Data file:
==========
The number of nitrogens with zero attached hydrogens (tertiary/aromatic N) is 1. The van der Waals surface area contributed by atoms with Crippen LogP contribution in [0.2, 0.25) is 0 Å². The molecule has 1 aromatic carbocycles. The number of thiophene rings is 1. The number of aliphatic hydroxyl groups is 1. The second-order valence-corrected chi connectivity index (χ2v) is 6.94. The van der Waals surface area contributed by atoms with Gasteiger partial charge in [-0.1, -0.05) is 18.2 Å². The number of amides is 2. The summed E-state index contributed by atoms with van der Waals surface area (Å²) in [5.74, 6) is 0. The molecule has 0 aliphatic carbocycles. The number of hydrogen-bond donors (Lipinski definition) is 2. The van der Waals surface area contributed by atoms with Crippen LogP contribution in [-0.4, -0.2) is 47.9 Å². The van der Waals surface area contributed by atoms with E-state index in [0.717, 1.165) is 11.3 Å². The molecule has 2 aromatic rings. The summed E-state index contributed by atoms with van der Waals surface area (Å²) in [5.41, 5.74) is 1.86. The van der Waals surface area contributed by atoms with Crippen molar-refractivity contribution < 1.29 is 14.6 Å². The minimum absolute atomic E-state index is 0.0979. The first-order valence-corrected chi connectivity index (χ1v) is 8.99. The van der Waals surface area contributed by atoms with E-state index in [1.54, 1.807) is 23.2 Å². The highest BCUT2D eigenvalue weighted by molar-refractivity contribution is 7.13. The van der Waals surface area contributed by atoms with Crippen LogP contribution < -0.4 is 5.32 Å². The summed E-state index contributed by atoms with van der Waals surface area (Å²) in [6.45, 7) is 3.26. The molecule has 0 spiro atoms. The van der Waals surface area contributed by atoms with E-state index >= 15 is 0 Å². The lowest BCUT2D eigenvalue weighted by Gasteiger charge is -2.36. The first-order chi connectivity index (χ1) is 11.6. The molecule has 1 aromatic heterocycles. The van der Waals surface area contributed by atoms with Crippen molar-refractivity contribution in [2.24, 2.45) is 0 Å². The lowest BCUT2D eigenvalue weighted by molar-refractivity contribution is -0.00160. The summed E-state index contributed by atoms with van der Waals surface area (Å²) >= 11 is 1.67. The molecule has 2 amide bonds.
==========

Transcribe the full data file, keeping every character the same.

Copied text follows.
The number of nitrogens with zero attached hydrogens (tertiary/aromatic N) is 1. The van der Waals surface area contributed by atoms with Crippen LogP contribution in [0.2, 0.25) is 0 Å². The molecule has 1 aromatic carbocycles. The number of thiophene rings is 1. The number of aliphatic hydroxyl groups is 1. The second-order valence-corrected chi connectivity index (χ2v) is 6.94. The van der Waals surface area contributed by atoms with Gasteiger partial charge in [-0.1, -0.05) is 18.2 Å². The number of amides is 2. The summed E-state index contributed by atoms with van der Waals surface area (Å²) in [5.74, 6) is 0. The molecule has 0 aliphatic carbocycles. The number of hydrogen-bond donors (Lipinski definition) is 2. The van der Waals surface area contributed by atoms with Crippen LogP contribution in [-0.4, -0.2) is 47.9 Å². The van der Waals surface area contributed by atoms with E-state index in [0.717, 1.165) is 11.3 Å². The molecule has 2 aromatic rings. The summed E-state index contributed by atoms with van der Waals surface area (Å²) in [5.41, 5.74) is 1.86. The van der Waals surface area contributed by atoms with Crippen molar-refractivity contribution < 1.29 is 14.6 Å². The minimum absolute atomic E-state index is 0.0979. The first-order valence-corrected chi connectivity index (χ1v) is 8.99. The van der Waals surface area contributed by atoms with E-state index in [1.54, 1.807) is 23.2 Å². The highest BCUT2D eigenvalue weighted by molar-refractivity contribution is 7.13. The van der Waals surface area contributed by atoms with Crippen LogP contribution < -0.4 is 5.32 Å². The summed E-state index contributed by atoms with van der Waals surface area (Å²) in [6.45, 7) is 3.26. The molecule has 0 spiro atoms. The van der Waals surface area contributed by atoms with E-state index >= 15 is 0 Å². The lowest BCUT2D eigenvalue weighted by Gasteiger charge is -2.36. The first-order chi connectivity index (χ1) is 11.6. The molecule has 1 aromatic heterocycles. The van der Waals surface area contributed by atoms with Crippen molar-refractivity contribution in [2.24, 2.45) is 0 Å². The lowest BCUT2D eigenvalue weighted by molar-refractivity contribution is -0.00160. The summed E-state index contributed by atoms with van der Waals surface area (Å²) >= 11 is 1.67. The molecule has 2 amide bonds.